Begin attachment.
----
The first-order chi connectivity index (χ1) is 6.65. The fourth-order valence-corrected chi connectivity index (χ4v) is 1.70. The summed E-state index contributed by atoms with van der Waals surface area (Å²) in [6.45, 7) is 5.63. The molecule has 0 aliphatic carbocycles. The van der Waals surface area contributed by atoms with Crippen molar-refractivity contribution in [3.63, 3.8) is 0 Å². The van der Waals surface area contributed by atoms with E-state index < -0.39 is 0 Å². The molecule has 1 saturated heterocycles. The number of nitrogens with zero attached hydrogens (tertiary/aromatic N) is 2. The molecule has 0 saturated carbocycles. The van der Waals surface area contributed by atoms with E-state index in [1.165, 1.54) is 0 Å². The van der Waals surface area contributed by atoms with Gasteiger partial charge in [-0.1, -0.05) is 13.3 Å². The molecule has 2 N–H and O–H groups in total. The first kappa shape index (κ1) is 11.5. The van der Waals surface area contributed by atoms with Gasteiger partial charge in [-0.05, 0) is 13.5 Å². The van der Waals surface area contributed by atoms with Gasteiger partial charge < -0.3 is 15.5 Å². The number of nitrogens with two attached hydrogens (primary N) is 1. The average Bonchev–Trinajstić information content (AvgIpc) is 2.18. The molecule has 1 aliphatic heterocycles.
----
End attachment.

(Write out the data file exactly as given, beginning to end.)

The first-order chi connectivity index (χ1) is 6.65. The fourth-order valence-corrected chi connectivity index (χ4v) is 1.70. The summed E-state index contributed by atoms with van der Waals surface area (Å²) in [6.45, 7) is 5.63. The molecule has 0 aliphatic carbocycles. The van der Waals surface area contributed by atoms with Crippen molar-refractivity contribution in [3.63, 3.8) is 0 Å². The van der Waals surface area contributed by atoms with E-state index < -0.39 is 0 Å². The molecule has 1 saturated heterocycles. The number of nitrogens with zero attached hydrogens (tertiary/aromatic N) is 2. The molecule has 0 saturated carbocycles. The van der Waals surface area contributed by atoms with E-state index in [1.165, 1.54) is 0 Å². The van der Waals surface area contributed by atoms with Gasteiger partial charge in [-0.1, -0.05) is 13.3 Å². The molecule has 2 N–H and O–H groups in total. The first kappa shape index (κ1) is 11.5. The van der Waals surface area contributed by atoms with Gasteiger partial charge in [-0.05, 0) is 13.5 Å². The van der Waals surface area contributed by atoms with Gasteiger partial charge < -0.3 is 15.5 Å². The number of nitrogens with two attached hydrogens (primary N) is 1. The average Bonchev–Trinajstić information content (AvgIpc) is 2.18. The molecule has 1 aliphatic heterocycles.